The Messenger earned Harrelson a Best Supporting Actor Oscar nomination and there is a chance his performance in Rampart could bring another nod (he has already been nominated for Best Actor, in 1996’s The People vs. Larry Flynt). Moverman said, “I knew he would be uncomfortable playing a cop, and I thought that would be great to get him out of his comfort zone. And when Woody’s out of his comfort zone, he works harder to convince himself that he’s true to the part.”
Moverman’s plans for him aside, Harrelson initially recoiled at such a step. An outspoken marijuana-rights activist with at least three arrests to his name, Harrelson’s easy Texas drawl becomes sharp and hard when he recalls his first reaction to the character upon reading the script, “I thought he was an asshole,” he said. “And I was like, Jesus. I don’t want to play this guy.”
Read the rest at The Daily Beast.
June 17th, 2011 by Richard under elsewhere writings, the cinema. No Comments.
For some reason, aliens are still invading Steven Spielberg’s Planet Earth.
Throughout his career, America’s foremost filmmaker has allowed his native soil to be conquered — and reconquered — so many times that you’d think word would’ve gotten out across deep space that it’s not worth the trip.
But yet they keep coming.
This Sunday, the latest horde of marauding spacemen touches down in “Falling Skies,” an eight-part series executive-produced by Spielberg for TNT. Not all aliens have been equal in the Spielberg canon, however. His visitors have ranged from the cuddly (“ET,” “Gremlins”) to the serene (“Close Encounters of the Third Kind,” “Indiana Jones”), and from the robotic (“Transformers”) to the comical (“Men in Black”) to the slithering (“War of the Worlds”).
Read the rest right here.
April 20th, 2011 by Richard under elsewhere writings. No Comments.
Before there was JWoww or Omarosa or Survivor, in the winter of 1973, America was introduced to the concept of reality television by a soft-spoken upper-middle-class family, who, for 12 weeks, the nation watched eating dinner, sunbathing by their pool, and, before our very eyes, slowly disintegrating.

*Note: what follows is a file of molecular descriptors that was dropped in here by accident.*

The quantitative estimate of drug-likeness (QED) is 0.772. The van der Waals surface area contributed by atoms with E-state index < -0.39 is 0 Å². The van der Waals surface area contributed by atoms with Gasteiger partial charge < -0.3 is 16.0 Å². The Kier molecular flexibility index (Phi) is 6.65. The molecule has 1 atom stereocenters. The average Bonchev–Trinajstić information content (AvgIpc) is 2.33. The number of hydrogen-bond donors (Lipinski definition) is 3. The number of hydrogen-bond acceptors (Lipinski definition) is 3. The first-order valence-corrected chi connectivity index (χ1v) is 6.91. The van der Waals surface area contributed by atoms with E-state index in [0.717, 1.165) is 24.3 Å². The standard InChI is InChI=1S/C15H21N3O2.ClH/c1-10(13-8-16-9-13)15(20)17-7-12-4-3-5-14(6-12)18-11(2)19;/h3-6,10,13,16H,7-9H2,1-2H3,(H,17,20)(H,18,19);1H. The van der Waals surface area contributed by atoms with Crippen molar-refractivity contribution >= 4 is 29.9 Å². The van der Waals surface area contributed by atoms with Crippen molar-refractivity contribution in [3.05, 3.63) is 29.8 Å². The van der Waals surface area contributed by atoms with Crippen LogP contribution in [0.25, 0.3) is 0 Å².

Called An American Family, the PBS documentary series mesmerized the nation with a peek into the lives of the Loud family of Santa Barbara, California. The show became the centerpiece of a three-month-long national conversation, with viewers first engrossed in and then horrified by the charming family who became a symbol for all that had gone wrong with the country.
Nearly 40 years later, the Louds are back, this time as docudrama, in Cinema Verite, a made-for-HBO-movie that restages the filming of An American Family. Starring Diane Lane and Tim Robbins as Pat and Bill Loud, the clan’s matriarch and patriarch, and James Gandolfini as Craig Gilbert—the series’ producer whose insertion of himself into the family’s story off the cameras would be the subject of controversy for years to come—the film purports to tell the real tale of manipulation behind the series.
Read the rest at The Daily Beast
April 18th, 2011 by Richard under elsewhere writings. No Comments.
In another age, it might have been a great thing to be Robert Redford.
Unfortunately for him, however, Robert Redford arrived at the precise moment in history when being a handsome, soft-spoken leading man went out of fashion. While he might once have had the world without apologies, Redford’s career has been a struggle against his chiseled features, to prove he is not just a haircut. That struggle seemed to reach its sputtering conclusion this weekend with the release of The Conspirator, the latest in Redford’s long string of somber, self-serious, hectoring films.
Seeing the earnest director and the guarded, gloomy festival kingpin of today, it’s hard to picture the charismatic young Redford whose career once seemed headed in a very different direction. But that was before the star ran headlong into a little event known as the 1970s, from which his balance has never quite recovered.